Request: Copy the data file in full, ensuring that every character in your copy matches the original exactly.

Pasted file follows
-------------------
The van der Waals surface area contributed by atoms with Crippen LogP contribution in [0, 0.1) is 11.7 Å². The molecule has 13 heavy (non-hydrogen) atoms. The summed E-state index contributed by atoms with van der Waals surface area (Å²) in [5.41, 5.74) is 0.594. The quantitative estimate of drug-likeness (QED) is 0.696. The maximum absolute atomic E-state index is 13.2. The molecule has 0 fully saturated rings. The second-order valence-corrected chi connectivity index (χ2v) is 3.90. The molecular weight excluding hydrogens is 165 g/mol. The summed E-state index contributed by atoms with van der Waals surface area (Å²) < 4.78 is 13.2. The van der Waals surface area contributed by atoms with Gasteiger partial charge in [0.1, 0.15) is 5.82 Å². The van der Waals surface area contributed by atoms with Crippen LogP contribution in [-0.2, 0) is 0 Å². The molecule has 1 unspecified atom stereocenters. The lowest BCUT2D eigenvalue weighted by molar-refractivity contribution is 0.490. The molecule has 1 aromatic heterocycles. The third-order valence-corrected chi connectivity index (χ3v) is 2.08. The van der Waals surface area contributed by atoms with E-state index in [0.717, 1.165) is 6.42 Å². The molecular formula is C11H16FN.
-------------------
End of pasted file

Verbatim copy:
The van der Waals surface area contributed by atoms with Crippen LogP contribution in [0, 0.1) is 11.7 Å². The molecule has 13 heavy (non-hydrogen) atoms. The summed E-state index contributed by atoms with van der Waals surface area (Å²) in [5.41, 5.74) is 0.594. The quantitative estimate of drug-likeness (QED) is 0.696. The maximum absolute atomic E-state index is 13.2. The molecule has 0 fully saturated rings. The second-order valence-corrected chi connectivity index (χ2v) is 3.90. The molecular weight excluding hydrogens is 165 g/mol. The summed E-state index contributed by atoms with van der Waals surface area (Å²) < 4.78 is 13.2. The van der Waals surface area contributed by atoms with Gasteiger partial charge in [0.1, 0.15) is 5.82 Å². The van der Waals surface area contributed by atoms with Crippen LogP contribution in [-0.2, 0) is 0 Å². The molecule has 1 unspecified atom stereocenters. The lowest BCUT2D eigenvalue weighted by molar-refractivity contribution is 0.490. The molecule has 1 aromatic heterocycles. The third-order valence-corrected chi connectivity index (χ3v) is 2.08. The van der Waals surface area contributed by atoms with E-state index in [0.717, 1.165) is 6.42 Å². The molecular formula is C11H16FN.